Día de los Muertos, or Day of the Dead, is a time of celebration in Mexican culture. We create altars, or ofrendas, that celebrate the lives of the family members we have lost. In this blog post, I’ll teach you about the different elements to place on your altars should you decide to celebrate Day of the Dead in your own family.
From marigolds to sugar skulls, perforated papers to photographs, there are some elements that should always go on your Day of the Dead altar. I’ll describe each element below and explain the symbolism that accompanies them.
What is Día de los Muertos
Día de los Muertos is a traditional Mexican holiday observed to honor and prepare offerings for family and friends who have passed away. It’s a time to guide loved ones through their spiritual journey and a time to remember those who have passed.
November 1 is “Día de los Inocentes” (Day of the Innocents) and also known as Día de los Angelitos (Day of the Little Angels). November 2 is Día de los Muertos (Day of the Dead). Día de los Muertos is a time of celebration and remembrance of loved ones who have passed away, similar to Memorial Day in the United States.
Creating a Day of the Dead Altar
You do not have to display an elaborate Day of the Dead altar to honor your loved ones. Whether simple or sophisticated, altars all contain certain basic elements in common. Read about each below.
Place snapshots or framed photos of departed loved ones on your altar. They are placed on the ofrenda as a way to draw the spirits of the deceased to the altar so they can cross over and celebrate.
Belongings of the Deceased
Favorite toys and tools of the trade create a familiar setting for the return. Religious symbols, their favorite CD, or a piece of clothing can all be placed on your Day of the Dead altar to help draw the spirits of your loved one back.
Delicately decorated tissue paper represents wind and the fragility of life. You will always see traditional Day of the Dead altars decorated with these perforated papers, as the holes are believed to offer a way for the soul to pass through to return.
You can either make your own papel picado for your ofrenda, or you can purchase it.
Marigolds, also called cempasúchil, are the traditional flower used to honor the dead. Their strong aroma is said to help lure a spirit back. If you can not find marigolds, make vibrant paper flowers and burn incense instead.
Sage and other incenses are frequently burned to clear the space of negative energy and help the dead find their way to the ofrenda. When combined with the fragrance of marigolds, the spirits of the dead can easily find their way to your altar. Learn how to smudge here.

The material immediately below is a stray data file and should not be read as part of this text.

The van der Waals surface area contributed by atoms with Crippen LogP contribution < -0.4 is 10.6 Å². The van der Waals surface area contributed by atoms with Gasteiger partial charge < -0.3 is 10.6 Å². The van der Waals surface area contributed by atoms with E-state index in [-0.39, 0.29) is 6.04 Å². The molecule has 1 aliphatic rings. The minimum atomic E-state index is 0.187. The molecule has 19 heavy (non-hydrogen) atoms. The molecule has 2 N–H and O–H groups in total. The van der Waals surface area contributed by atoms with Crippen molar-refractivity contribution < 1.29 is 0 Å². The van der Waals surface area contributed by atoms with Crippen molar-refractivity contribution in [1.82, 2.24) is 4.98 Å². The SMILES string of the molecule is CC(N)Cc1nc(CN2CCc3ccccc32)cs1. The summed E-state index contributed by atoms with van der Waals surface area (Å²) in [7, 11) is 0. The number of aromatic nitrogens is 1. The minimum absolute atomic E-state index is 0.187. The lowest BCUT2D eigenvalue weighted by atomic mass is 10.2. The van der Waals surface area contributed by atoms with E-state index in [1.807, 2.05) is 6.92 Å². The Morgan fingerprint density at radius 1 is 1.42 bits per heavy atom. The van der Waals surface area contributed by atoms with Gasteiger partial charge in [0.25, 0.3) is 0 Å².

Día de los Muertos is observed as a day to reunite with loved ones who have passed, therefore, food offerings are traditionally made to celebrate.
Food is a huge part of Mexican culture, and there is no exception on Día de los Muertos. Certain foods, like calabaza en tacha, are prepared during this celebratory time. Elaborately decorated sweets are also made as an offering.
The most popular dish to celebrate this holiday is Pan de Muerto, which is a traditional sweet bread decorated with pieces of dough that represent bones.
The ancestor’s favorite meals are also placed on the altar as offerings.
On our Day of the Dead altar I placed foods my maternal grandma grew and remind me of her – apples, pomegranates, quince, cactus paddles, and prickly pears.
This wooden bowl was my paternal grandma’s. I used to sit in this bowl and scoot in it like a sled on the carpet when I was a baby.
Water is the source of life and said to quench the thirst of the dead when they return from their trek across the spiritual plane. Other common drinks are hot chocolate, cerveza (beer), tequila, or whatever were the favorite drinks of the deceased. We offer them as a way to refresh the spirits after their journey.
Many Mexicans are practicing Catholics. As a result, these religious symbols often find their way onto ofrendas. A Christian cross, rosary, and statues or pictures of the Blessed Virgin Mary are often placed on an altar.
Decorate the Día de los Muertos altar with skeletons and sugar skulls, which symbolize happiness. As symbols of death and the afterlife, elaborately decorated skulls are crafted from pure sugar and given to friends as gifts.
The colorful designs represent the vitality of life and individual personality. This year our children made sugar skulls for the person they honored and placed them as offerings on the altar.
Candles represent fire and are a light guiding spirits back to visit the land of the living.
How should I celebrate Día de los Muertos?
Invite close family members to continue the celebration together. Ask those invited to bring along a photo of someone they would like to honor and commemorate, and have them share special memories about them or the history behind the photo. Continue the celebration by listening and dancing to music that was dear to your loved ones.
If you don’t have time or the materials to make an elaborate altar, you can make a simple one with photos, candles, flowers, and fruit. The important thing is that it’s meaningful to you.
Hope you enjoy the celebration!
Need more Day of the Dead inspiration? Check out these other posts about Día de los Muertos celebrations:
- How to Make Sugar Skulls
- What to Teach Your Children About Day of the Dead
- 19 Dia de los Muertos Foods
- Day of the Dead Marranitos Cookies
- Dia de los Muertos Celebration and Marigold Muerte Drink
- How to Smudge Your Home
- La Calavera Catrina
- Emmy Award Winning Video About the Day of the Dead